Hacker ‘Weev’ gets 41 months for exploiting AT&T vulnerability, exposing iPad records to publication


Andrew ‘weev’ Auernheimer was sentenced today for his role in the 2010 ‘hack’ of AT&T’s iPad database in which he and an accomplice brute forced a weakness in AT&T’s network to gain access to the names and other details of iPad owners on AT&T’s network. His security group, ‘Goatse’ (don’t Google it), then showed the information to Gawker. It published some of the more famous names in the records including entertainment stars, active duty Congressmen, and high-ranking military figures.

Auernheimer was charged by a Newark, N.J., grand jury with one count of conspiracy to gain unauthorized access to computers and one count of identity theft in July of 2011.

In the initial search of Weev’s home, FBI agents also ‘discovered’ a cache of schedule 2 and 3 drugs including LSD, Ecstasy, and Cocaine.

Although he seems to be a particularly unsavory character, his case has drawn a lot of attention because of the contention “that he did not illegally access a private server and he wasn’t able to gain a list of user passwords — which was confirmed during testimony.”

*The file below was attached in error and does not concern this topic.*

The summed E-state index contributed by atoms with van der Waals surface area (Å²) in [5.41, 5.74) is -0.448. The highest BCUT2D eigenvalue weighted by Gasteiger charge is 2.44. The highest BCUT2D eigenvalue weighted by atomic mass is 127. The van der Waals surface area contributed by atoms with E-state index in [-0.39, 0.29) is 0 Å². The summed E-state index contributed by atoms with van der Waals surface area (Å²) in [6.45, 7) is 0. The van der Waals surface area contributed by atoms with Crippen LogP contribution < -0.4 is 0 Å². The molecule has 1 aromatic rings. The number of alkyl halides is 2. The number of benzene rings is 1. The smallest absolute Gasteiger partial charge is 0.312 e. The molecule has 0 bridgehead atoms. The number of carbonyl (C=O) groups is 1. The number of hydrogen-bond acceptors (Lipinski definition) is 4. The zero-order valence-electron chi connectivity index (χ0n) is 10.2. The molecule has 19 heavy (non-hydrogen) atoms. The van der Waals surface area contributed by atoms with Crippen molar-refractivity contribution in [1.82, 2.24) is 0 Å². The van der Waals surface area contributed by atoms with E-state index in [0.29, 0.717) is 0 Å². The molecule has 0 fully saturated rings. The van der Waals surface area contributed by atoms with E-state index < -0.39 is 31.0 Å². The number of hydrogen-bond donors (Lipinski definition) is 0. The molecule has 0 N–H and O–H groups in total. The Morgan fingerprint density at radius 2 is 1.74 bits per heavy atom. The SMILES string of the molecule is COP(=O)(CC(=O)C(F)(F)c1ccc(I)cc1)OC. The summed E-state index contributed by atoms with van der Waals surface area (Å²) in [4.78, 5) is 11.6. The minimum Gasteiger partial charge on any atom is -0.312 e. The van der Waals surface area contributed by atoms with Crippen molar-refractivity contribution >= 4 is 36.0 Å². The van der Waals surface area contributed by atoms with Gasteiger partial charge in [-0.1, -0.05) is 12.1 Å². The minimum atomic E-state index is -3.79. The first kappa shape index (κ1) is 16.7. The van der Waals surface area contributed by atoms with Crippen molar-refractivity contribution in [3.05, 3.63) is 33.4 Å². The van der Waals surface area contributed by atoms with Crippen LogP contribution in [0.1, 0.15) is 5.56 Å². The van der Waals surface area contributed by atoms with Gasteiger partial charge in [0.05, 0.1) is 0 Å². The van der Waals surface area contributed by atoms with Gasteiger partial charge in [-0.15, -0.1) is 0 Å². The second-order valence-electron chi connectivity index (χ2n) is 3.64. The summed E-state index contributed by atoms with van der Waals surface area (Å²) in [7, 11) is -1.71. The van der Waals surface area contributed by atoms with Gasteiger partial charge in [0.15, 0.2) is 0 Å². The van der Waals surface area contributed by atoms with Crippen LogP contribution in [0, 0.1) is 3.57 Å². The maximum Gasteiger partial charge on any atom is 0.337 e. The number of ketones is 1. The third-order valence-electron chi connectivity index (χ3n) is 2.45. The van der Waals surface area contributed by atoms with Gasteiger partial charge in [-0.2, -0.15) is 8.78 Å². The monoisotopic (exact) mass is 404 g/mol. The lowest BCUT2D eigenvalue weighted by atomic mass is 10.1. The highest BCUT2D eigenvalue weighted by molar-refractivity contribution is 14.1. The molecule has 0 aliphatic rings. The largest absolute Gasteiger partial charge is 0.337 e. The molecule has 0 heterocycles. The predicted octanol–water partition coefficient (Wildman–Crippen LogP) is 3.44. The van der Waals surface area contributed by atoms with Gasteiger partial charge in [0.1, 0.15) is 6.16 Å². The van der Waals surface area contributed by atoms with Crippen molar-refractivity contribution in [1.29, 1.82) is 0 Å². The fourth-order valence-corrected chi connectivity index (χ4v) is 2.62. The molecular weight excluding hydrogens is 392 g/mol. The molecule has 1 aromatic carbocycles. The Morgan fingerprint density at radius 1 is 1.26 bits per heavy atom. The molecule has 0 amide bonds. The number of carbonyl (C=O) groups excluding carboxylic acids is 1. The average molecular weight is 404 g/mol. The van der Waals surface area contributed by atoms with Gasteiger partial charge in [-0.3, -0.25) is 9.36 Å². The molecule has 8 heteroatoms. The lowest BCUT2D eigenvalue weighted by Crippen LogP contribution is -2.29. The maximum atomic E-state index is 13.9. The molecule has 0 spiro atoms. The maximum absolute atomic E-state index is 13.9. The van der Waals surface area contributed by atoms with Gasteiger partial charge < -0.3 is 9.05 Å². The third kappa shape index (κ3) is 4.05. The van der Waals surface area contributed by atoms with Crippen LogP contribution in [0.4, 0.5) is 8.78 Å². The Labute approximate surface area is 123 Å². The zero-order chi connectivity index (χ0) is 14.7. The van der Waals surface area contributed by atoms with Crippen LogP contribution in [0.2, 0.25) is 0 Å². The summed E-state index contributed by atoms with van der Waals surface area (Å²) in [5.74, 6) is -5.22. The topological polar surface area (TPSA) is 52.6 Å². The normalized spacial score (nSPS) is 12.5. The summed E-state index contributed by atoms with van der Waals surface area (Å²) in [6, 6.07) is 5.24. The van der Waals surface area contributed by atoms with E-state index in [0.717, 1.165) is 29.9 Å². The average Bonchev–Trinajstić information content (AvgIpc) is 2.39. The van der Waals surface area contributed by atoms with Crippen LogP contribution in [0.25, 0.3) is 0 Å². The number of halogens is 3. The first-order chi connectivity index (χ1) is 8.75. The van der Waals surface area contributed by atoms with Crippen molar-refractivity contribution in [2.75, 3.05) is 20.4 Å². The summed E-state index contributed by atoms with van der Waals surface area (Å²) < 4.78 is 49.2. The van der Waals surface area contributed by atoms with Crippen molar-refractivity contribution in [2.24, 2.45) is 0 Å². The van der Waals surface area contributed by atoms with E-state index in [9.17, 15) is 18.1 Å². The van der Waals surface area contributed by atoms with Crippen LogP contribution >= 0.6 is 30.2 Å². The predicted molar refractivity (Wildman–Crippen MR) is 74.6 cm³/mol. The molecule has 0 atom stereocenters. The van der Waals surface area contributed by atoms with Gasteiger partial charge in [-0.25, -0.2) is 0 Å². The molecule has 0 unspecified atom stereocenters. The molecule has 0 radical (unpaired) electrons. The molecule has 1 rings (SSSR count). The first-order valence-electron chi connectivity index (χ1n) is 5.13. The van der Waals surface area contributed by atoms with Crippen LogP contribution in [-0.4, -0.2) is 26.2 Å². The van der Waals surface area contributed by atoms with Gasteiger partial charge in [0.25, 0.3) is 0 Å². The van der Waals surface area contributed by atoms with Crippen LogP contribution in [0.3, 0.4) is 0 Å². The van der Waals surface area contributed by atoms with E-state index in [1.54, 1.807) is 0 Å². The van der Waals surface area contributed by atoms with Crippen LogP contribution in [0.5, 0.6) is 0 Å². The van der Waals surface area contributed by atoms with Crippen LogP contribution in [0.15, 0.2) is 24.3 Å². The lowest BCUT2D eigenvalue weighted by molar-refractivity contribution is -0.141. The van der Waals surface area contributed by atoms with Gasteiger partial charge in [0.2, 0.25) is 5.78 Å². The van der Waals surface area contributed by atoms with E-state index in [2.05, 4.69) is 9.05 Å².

Weev did a Reddit AMA last night, and his pre-sentencing NSFW video below. Read more

Second AT&T iPad hacker indicted

Reuters is reporting that the second hacker has been indicted in the case of personal data being copied from AT&T iPad infrastructure. Earlier this year, the two hackers breached AT&T’s servers and received 120,000 iPad users’ personal data.  They then reported that data to a media outlet who embarrassed AT&T.  Two weeks ago, the first hacker, Daniel Spitler, plead guilty last week and could wind up testifying against his accomplice to reduce his sentence.

The hacker indicted today, Andrew Auernheimer, is being charged with one count of conspiracy to gain unauthorized access to computers and one count of identity theft.

Andrew Auernheimer was charged by a Newark, New Jersey grand jury with one count of conspiracy to gain unauthorized access to computers and one count of identity theft, the office of U.S. Attorney Paul Fishman in New Jersey said.

Auernheimer is free on bail, while his partner Spitler is waiting sentencing September 28th. Spitler could face 12 to 18 months in prison.  Read more